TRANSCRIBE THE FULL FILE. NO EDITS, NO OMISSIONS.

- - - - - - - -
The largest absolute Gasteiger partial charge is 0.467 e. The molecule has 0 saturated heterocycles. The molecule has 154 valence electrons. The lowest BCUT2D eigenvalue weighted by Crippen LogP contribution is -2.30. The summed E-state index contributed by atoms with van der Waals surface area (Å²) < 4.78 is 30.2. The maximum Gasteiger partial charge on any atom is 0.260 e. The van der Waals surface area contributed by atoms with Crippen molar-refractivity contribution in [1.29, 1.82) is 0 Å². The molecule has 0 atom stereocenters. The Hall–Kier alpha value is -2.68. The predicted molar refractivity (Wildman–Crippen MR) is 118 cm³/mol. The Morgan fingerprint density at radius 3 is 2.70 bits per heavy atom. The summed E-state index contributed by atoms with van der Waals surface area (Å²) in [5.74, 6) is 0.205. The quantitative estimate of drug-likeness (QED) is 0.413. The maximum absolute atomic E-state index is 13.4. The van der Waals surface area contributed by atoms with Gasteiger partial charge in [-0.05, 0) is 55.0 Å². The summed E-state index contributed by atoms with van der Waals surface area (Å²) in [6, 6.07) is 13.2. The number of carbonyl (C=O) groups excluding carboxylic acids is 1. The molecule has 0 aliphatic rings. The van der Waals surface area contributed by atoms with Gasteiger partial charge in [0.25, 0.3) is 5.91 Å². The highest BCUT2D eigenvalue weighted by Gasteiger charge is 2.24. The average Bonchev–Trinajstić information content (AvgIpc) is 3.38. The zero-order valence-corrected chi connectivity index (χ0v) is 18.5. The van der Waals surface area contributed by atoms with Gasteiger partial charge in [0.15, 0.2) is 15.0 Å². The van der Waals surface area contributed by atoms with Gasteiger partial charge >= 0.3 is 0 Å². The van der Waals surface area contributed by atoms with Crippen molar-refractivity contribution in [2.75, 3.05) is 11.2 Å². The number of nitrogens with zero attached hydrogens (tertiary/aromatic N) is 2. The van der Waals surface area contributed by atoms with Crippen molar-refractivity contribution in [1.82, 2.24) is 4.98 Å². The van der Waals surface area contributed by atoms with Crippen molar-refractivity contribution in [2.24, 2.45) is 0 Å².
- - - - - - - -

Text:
The largest absolute Gasteiger partial charge is 0.467 e. The molecule has 0 saturated heterocycles. The molecule has 154 valence electrons. The lowest BCUT2D eigenvalue weighted by Crippen LogP contribution is -2.30. The summed E-state index contributed by atoms with van der Waals surface area (Å²) < 4.78 is 30.2. The maximum Gasteiger partial charge on any atom is 0.260 e. The van der Waals surface area contributed by atoms with Crippen molar-refractivity contribution in [1.29, 1.82) is 0 Å². The molecule has 0 atom stereocenters. The Hall–Kier alpha value is -2.68. The predicted molar refractivity (Wildman–Crippen MR) is 118 cm³/mol. The Morgan fingerprint density at radius 3 is 2.70 bits per heavy atom. The summed E-state index contributed by atoms with van der Waals surface area (Å²) in [5.74, 6) is 0.205. The quantitative estimate of drug-likeness (QED) is 0.413. The maximum absolute atomic E-state index is 13.4. The van der Waals surface area contributed by atoms with Gasteiger partial charge in [-0.05, 0) is 55.0 Å². The summed E-state index contributed by atoms with van der Waals surface area (Å²) in [6, 6.07) is 13.2. The number of carbonyl (C=O) groups excluding carboxylic acids is 1. The molecule has 0 aliphatic rings. The van der Waals surface area contributed by atoms with Gasteiger partial charge in [0.25, 0.3) is 5.91 Å². The highest BCUT2D eigenvalue weighted by Gasteiger charge is 2.24. The average Bonchev–Trinajstić information content (AvgIpc) is 3.38. The zero-order valence-corrected chi connectivity index (χ0v) is 18.5. The van der Waals surface area contributed by atoms with Gasteiger partial charge in [0.15, 0.2) is 15.0 Å². The van der Waals surface area contributed by atoms with Gasteiger partial charge >= 0.3 is 0 Å². The van der Waals surface area contributed by atoms with Crippen molar-refractivity contribution in [2.75, 3.05) is 11.2 Å². The number of nitrogens with zero attached hydrogens (tertiary/aromatic N) is 2. The van der Waals surface area contributed by atoms with Crippen molar-refractivity contribution in [1.82, 2.24) is 4.98 Å². The van der Waals surface area contributed by atoms with Crippen molar-refractivity contribution in [2.24, 2.45) is 0 Å².